The pudendal nerve should be considered one of our dearest and fondest. It is the main nerve of the perineum—that valuable, but often unappreciated bit of human real estate located between the scrotum and the anus in the male and the vagina and the anus in the female. This nerve provides sensation to the penis and scrotum of the male and the clitoris, vulva and vagina of the female. In both males and females it provides sensation to the perineum and anal area and enables contraction of the pelvic floor muscles and voluntary continence muscles–the external urinary and anal sphincters. Its function is imperative for sexual arousal, clitoral and penile erection, ejaculation and orgasm.
Who Knew? The term pudendal derives from the Latin “pudenda,” meaning “the shameful parts.” Sadly, our culture has strong puritanical roots.
Who Knew? In the early 19th century, Benjamin Alcock, a prominent Irish anatomist, first described the existence of the pudendal nerve and the channel in which it travels, known as “Alcock’s canal.” Alcock sure is a fitting name for the man who discovered the nerve responsible for penile sensation, ejaculation and orgasm!
The Human Sexual Response
In accordance with Masters and Johnson’s classic findings, the human sexual response can be can be distilled down to increased genital and pelvic blood flow (the primary reaction) and muscle tensioning (the secondary reaction). Orgasm is the release from the state of increased blood flow and tensioned muscles. It is pudendal nerve stimulation that initiates the process of increased genital/pelvic blood and pelvic muscle tensioning. At the time of orgasm the pudendal nerve is what drives the rhythmic contraction of the pelvic floor muscles.
With sexual stimulation of the genitals, sensory nerves that form the pudendal nerve relay to spinal cord centers, which reflexively relay the electrochemical message to increase genital and pelvic blood flow, resulting in female lubrication and clitoral engorgement and male penile erection. The nervous system also relays directly to sexual centers in the brain, including the hypothalamus, hippocampus, amygdala, thalamus, brainstem etc., enhancing this reflex response. Brain-induced erotic stimulation (visual cues, sounds, smells, touch, thoughts, memories, etc.) leads to further genital stimulation via excitatory pathways that descend down from the brain to the genitals.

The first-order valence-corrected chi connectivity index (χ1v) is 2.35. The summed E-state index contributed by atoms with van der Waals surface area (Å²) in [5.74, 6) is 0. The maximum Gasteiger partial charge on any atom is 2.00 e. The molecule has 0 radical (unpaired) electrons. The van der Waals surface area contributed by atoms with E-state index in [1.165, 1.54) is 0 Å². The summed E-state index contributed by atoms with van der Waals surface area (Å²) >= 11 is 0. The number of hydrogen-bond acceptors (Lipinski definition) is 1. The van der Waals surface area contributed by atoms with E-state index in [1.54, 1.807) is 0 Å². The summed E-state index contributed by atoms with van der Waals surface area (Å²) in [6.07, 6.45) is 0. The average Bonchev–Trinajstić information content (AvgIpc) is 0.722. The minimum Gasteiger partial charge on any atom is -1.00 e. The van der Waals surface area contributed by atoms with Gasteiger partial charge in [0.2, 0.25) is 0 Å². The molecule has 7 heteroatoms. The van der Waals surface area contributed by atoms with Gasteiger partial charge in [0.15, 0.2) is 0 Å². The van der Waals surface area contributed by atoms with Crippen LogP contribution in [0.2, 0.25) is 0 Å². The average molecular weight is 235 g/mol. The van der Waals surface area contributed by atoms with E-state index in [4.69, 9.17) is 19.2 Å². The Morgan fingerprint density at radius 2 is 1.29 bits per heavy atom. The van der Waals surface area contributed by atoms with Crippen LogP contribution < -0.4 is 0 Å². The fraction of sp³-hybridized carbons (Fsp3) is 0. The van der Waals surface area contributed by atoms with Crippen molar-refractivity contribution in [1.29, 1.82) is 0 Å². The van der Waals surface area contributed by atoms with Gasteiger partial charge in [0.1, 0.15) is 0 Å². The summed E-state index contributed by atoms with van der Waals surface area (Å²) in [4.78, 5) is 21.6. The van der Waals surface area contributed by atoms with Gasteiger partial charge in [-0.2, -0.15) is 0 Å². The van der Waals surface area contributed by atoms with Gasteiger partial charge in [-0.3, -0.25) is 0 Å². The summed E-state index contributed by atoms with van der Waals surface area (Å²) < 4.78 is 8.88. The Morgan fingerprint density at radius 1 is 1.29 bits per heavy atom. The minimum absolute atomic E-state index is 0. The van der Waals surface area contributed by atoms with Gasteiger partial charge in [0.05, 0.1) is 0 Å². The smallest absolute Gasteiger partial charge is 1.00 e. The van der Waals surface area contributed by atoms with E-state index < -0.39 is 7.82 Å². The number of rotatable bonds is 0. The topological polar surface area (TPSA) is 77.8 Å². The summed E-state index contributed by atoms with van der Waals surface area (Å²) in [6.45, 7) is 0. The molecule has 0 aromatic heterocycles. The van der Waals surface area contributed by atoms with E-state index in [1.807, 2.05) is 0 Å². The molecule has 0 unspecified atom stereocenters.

The bulbo-cavernosus reflex (governed by sensory and motor branches of the pudendal nerve) is important in initiating and maintaining erection: with stimulation of the head of the penis or clitoris, a reflex contraction of the pelvic floor muscles increases genital blood flow, enhancing penile rigidity and clitoral engorgement.
Bottom Line: Nerves are required for all body functions and some are indispensible. Although there are more important nerves than the pudendal nerve–such as the vagus nerve, which commands unconscious body processes such as heart rate and digestion–the pudendal nerve just might be your favorite! Without a functioning pudendal nerve, your genitals would be numb, sex would be impossible, your pelvic organs would hang unsupported and you would be diapered because of absent bladder and bowel control.